Chris DeLine

Cedar Rapids, IA

Wolfmother “Wolfmother” Review

Published in Blog, Culture Bully. Tags: , .

Wolfmother, the three piece from Sydney, Australia, will either hit you as a complete knock-off of late psychedelic hard rock, or a band that takes the essence of that time period and continues it wholeheartedly. My preference lies in the latter as the band completely embodies the classic metal sound without neglecting to complete the package as they express an attitude as cross as a frog in a sac. Initially putting out a 4 track EP in order to help book gigs, the band soon found huge success and released a follow-up EP, Dimensions, which hit it big time in the band’s native Australia. The band was able to then move up in the wide world of music as they performed at such renowned festivals as Big Day Out and recently SXSW. Already a huge success internationally, the Wolfmother LP boasted 6 tracks on 2005’s Triple J Hottest 100 list in Sydney. No big deal, but they’re the only band every to do so since the list started in the ’80s.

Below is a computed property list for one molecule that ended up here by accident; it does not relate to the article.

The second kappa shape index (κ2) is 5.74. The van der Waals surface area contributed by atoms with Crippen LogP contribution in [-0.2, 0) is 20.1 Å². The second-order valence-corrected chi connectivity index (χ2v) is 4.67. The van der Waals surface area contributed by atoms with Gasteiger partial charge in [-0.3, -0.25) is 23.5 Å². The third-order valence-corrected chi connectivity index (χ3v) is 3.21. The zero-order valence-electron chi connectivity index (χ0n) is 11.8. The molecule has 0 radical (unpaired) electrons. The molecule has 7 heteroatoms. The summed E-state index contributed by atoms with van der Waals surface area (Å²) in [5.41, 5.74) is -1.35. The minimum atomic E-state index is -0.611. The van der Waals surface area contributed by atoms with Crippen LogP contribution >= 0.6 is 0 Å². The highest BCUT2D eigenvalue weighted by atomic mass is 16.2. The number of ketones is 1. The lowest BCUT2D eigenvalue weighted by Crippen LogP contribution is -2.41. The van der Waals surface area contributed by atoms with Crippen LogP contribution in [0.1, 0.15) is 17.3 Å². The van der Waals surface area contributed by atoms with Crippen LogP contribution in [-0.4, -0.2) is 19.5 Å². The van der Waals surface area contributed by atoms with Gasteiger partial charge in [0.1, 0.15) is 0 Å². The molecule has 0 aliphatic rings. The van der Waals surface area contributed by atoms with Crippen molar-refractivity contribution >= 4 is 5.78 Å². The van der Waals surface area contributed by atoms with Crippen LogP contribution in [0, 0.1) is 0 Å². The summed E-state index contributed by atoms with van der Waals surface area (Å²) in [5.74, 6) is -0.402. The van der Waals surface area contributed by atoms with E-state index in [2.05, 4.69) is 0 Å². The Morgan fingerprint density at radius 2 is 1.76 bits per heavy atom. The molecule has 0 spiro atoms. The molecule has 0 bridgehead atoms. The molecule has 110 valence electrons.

And in my opinion, the album completely lives up to its international hype. “White Unicorn” throbs and pops like Sabbath Bloody Sabbath. “Pyramid” is an instant follow up with the other side of things, a progressive wave of guitar, along the lines of Zeppelin III. Despite my comparisons, please don’t pigeonhole the band as that of being complete rip-offs of a sound unique to those who first made it popular. Let me put it like this, the album starts out with the tracks that force you to see who the band’s influences are, but by the fourth or fifth track, you begin to only hear Wolfmother.

A friend of mine and I have a game we play at parties. We like to see how many freshmen (or first year students as we are supposed to call them now, in this P.C. America) have heard of the following bands: 1. Collective Soul and 2. Live. Why these bands? Despite what others may believe, these two bands helped shift modern rock in a new way in the mid-90s; though I think it goes without saying that their last few records have been sub-par (any Sabbath past Ozzy?). The vast majority of people we ask have no idea who these bands are however, but I assume they’re all too familiar with your Fallout Boys and your Nickelbacks. Not to compare Collective Soul and Live with Sabbath and Zeppelin by any means, but for the sake of argument, just go with it… To those who are familiar with the Zeppelins, the Sabbaths and The Whos, Wolfmother will be a band reminiscent of a sound that you are oh so familiar with. And if for those who represent the other side of things, Wolfmother will be a completely new, amazing experience. Either way, you will be rocked!

[This post was first published by Culture Bully.]